On the high horse: Why dominant individuals climb the proverbial ladder

April 23, 2008

In an attempt to grasp complex concepts, humans have tried to represent abstractions like power and dominance through visually-stimulated metaphors such as pyramids and steeples. And dominance especially has been measured socially, linguistically and artistically on a vertical dimension, as with upper and lower class divisions in hierarchical structures.

While this may be considered a commonly recognized phenomenon, it proved to be an under-researched theory until recently when psychologists from North Dakota State University found a method to understand personality processes through the measurement of metaphoric representations. Specifically, Sara Moeller, Michael Robinson and Darya Zabelina discovered that individuals high in dominance paid closer attention to stimuli in vertical positions than other participants.

The findings, which appear in the April 2008 issue of Psychological Science, a journal of the Association for Psychological Science, imply that a person’s level of dominance could be measured based on their biases favoring vertical representations of power.

“Simply stated, more dominant individuals think in dominance-related terms to a greater extent than do less dominant individuals,” the authors wrote. “That is, their thoughts more often involve power, powerlessness and relative dominance.”

The scientists supported this theory using a simple computer program that prompted participants to press the ‘p’ or ‘q’ key when it appeared on the screen. The letters were displayed on the right, left, top or bottom part of the screen. Those individuals who responded quickly when the letters were on the top or bottom of the screen also had high scores in dominance on a personality inventory. The other participants did not show a significant preference for the vertically-arranged letters.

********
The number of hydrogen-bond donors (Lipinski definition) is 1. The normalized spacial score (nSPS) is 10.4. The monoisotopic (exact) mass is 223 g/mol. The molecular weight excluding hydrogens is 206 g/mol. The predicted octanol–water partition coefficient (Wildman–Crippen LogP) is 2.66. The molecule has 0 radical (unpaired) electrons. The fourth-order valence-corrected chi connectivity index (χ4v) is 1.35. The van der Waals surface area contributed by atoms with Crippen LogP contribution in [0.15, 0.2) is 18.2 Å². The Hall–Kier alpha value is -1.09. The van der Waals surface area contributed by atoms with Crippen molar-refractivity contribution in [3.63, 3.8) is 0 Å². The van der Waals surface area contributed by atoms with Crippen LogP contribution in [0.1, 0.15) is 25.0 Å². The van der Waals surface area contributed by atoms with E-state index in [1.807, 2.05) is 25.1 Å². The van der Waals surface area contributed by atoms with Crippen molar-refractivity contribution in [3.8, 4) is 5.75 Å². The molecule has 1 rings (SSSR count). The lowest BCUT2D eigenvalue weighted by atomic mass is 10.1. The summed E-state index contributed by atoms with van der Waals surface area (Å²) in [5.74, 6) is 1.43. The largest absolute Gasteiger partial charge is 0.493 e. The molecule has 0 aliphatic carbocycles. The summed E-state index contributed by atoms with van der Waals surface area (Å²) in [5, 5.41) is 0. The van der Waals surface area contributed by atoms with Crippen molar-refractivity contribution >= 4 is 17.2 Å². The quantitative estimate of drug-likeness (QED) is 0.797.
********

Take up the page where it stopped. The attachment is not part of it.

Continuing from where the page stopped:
“Our results are among the first to establish the benefits of the metaphor representation perspective for understanding personality processes,” explained Moeller, “and they specifically suggest that thinking dominantly predisposes one to see vertically.”

Source: Association for Psychological Science

Explore further: Women in developed nations with strong Catholic heritage less likely to breastfeed

Related Stories

How strong is the force of gravity on Earth?

December 7, 2016

Gravity is a pretty awesome fundamental force. If it wasn't for the Earth's comfortable 1 g, which causes objects to fall towards the Earth at a speed of 9.8 m/s², we'd all float off into space. And without it, all us terrestrial ...

Apartheid's lingering effects on HIV and AIDS

December 7, 2016

Though it was abolished more than two decades ago, Apartheid continues to affect communities in South Africa. In this political system, which lasted from 1948 to the 1994 democratic elections, people were racially classified ...

Re-emergence of syphilis traced to pandemic strain cluster

December 5, 2016

Over the last few decades, an age-old infectious disease has been re-emerging globally: syphilis. Using techniques to analyze low levels of DNA, an international research team headed by the University of Zurich has now shown ...

Recommended for you

Illusion reveals that the brain fills in peripheral vision

December 8, 2016

What we see in the periphery, just outside the direct focus of the eye, may sometimes be a visual illusion, according to new findings published in Psychological Science, a journal of the Association for Psychological Science. ...

0 comments

Please sign in to add a comment. Registration is free, and takes less than a minute. Read more

Click here to reset your password.
Sign in to get notified via email when new comments are made.